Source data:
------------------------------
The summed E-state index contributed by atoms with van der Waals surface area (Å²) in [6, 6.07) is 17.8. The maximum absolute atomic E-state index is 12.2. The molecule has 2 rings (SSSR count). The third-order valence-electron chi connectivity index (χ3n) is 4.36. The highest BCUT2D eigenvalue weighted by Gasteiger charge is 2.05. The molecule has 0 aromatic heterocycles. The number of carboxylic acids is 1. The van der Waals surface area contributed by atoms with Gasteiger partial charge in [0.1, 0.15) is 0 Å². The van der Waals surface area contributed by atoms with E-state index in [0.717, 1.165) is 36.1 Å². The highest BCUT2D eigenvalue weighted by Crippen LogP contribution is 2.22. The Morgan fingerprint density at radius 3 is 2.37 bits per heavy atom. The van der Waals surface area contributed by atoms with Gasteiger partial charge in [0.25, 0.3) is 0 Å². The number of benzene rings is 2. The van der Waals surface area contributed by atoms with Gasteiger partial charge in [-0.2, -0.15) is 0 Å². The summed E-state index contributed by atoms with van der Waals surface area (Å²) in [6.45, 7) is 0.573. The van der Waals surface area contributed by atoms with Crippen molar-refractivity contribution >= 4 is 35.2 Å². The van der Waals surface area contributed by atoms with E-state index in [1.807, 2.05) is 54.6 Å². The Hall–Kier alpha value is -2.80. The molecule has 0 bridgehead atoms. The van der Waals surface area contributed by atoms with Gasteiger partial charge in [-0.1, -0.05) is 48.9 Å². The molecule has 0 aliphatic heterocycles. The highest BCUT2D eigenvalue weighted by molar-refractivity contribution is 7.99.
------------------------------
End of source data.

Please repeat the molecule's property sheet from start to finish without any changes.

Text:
The summed E-state index contributed by atoms with van der Waals surface area (Å²) in [6, 6.07) is 17.8. The maximum absolute atomic E-state index is 12.2. The molecule has 2 rings (SSSR count). The third-order valence-electron chi connectivity index (χ3n) is 4.36. The highest BCUT2D eigenvalue weighted by Gasteiger charge is 2.05. The molecule has 0 aromatic heterocycles. The number of carboxylic acids is 1. The van der Waals surface area contributed by atoms with Gasteiger partial charge in [0.1, 0.15) is 0 Å². The van der Waals surface area contributed by atoms with E-state index in [0.717, 1.165) is 36.1 Å². The highest BCUT2D eigenvalue weighted by Crippen LogP contribution is 2.22. The Morgan fingerprint density at radius 3 is 2.37 bits per heavy atom. The van der Waals surface area contributed by atoms with Gasteiger partial charge in [0.25, 0.3) is 0 Å². The number of benzene rings is 2. The van der Waals surface area contributed by atoms with Gasteiger partial charge in [-0.2, -0.15) is 0 Å². The summed E-state index contributed by atoms with van der Waals surface area (Å²) in [6.45, 7) is 0.573. The van der Waals surface area contributed by atoms with Crippen molar-refractivity contribution >= 4 is 35.2 Å². The van der Waals surface area contributed by atoms with E-state index in [1.807, 2.05) is 54.6 Å². The Hall–Kier alpha value is -2.80. The molecule has 0 bridgehead atoms. The van der Waals surface area contributed by atoms with Gasteiger partial charge in [-0.1, -0.05) is 48.9 Å². The molecule has 0 aliphatic heterocycles. The highest BCUT2D eigenvalue weighted by molar-refractivity contribution is 7.99.